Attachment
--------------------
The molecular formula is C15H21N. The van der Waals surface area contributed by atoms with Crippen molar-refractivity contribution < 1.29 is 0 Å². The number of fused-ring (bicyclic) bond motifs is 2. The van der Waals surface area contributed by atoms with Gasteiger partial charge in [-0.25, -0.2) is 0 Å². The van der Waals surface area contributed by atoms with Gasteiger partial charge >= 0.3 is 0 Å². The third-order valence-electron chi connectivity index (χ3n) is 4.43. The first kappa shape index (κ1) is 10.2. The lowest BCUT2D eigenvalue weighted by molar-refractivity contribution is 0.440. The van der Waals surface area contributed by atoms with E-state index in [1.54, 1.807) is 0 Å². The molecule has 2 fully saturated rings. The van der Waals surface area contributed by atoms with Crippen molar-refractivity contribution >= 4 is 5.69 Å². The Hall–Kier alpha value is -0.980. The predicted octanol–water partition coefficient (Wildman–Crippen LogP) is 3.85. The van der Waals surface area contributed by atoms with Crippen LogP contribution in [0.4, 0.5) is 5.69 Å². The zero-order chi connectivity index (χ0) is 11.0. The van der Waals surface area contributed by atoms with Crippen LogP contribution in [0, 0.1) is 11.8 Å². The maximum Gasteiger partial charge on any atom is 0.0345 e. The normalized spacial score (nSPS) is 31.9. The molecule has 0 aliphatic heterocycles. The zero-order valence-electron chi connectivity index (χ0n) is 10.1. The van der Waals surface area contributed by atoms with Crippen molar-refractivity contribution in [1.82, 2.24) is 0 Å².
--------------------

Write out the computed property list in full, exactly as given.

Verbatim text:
The molecular formula is C15H21N. The van der Waals surface area contributed by atoms with Crippen molar-refractivity contribution < 1.29 is 0 Å². The number of fused-ring (bicyclic) bond motifs is 2. The van der Waals surface area contributed by atoms with Gasteiger partial charge in [-0.25, -0.2) is 0 Å². The van der Waals surface area contributed by atoms with Gasteiger partial charge >= 0.3 is 0 Å². The third-order valence-electron chi connectivity index (χ3n) is 4.43. The first kappa shape index (κ1) is 10.2. The lowest BCUT2D eigenvalue weighted by molar-refractivity contribution is 0.440. The van der Waals surface area contributed by atoms with E-state index in [1.54, 1.807) is 0 Å². The molecule has 2 fully saturated rings. The van der Waals surface area contributed by atoms with Crippen molar-refractivity contribution >= 4 is 5.69 Å². The Hall–Kier alpha value is -0.980. The predicted octanol–water partition coefficient (Wildman–Crippen LogP) is 3.85. The van der Waals surface area contributed by atoms with Crippen LogP contribution in [0.4, 0.5) is 5.69 Å². The zero-order chi connectivity index (χ0) is 11.0. The van der Waals surface area contributed by atoms with Crippen LogP contribution in [0, 0.1) is 11.8 Å². The maximum Gasteiger partial charge on any atom is 0.0345 e. The normalized spacial score (nSPS) is 31.9. The molecule has 0 aliphatic heterocycles. The zero-order valence-electron chi connectivity index (χ0n) is 10.1. The van der Waals surface area contributed by atoms with Crippen molar-refractivity contribution in [1.82, 2.24) is 0 Å².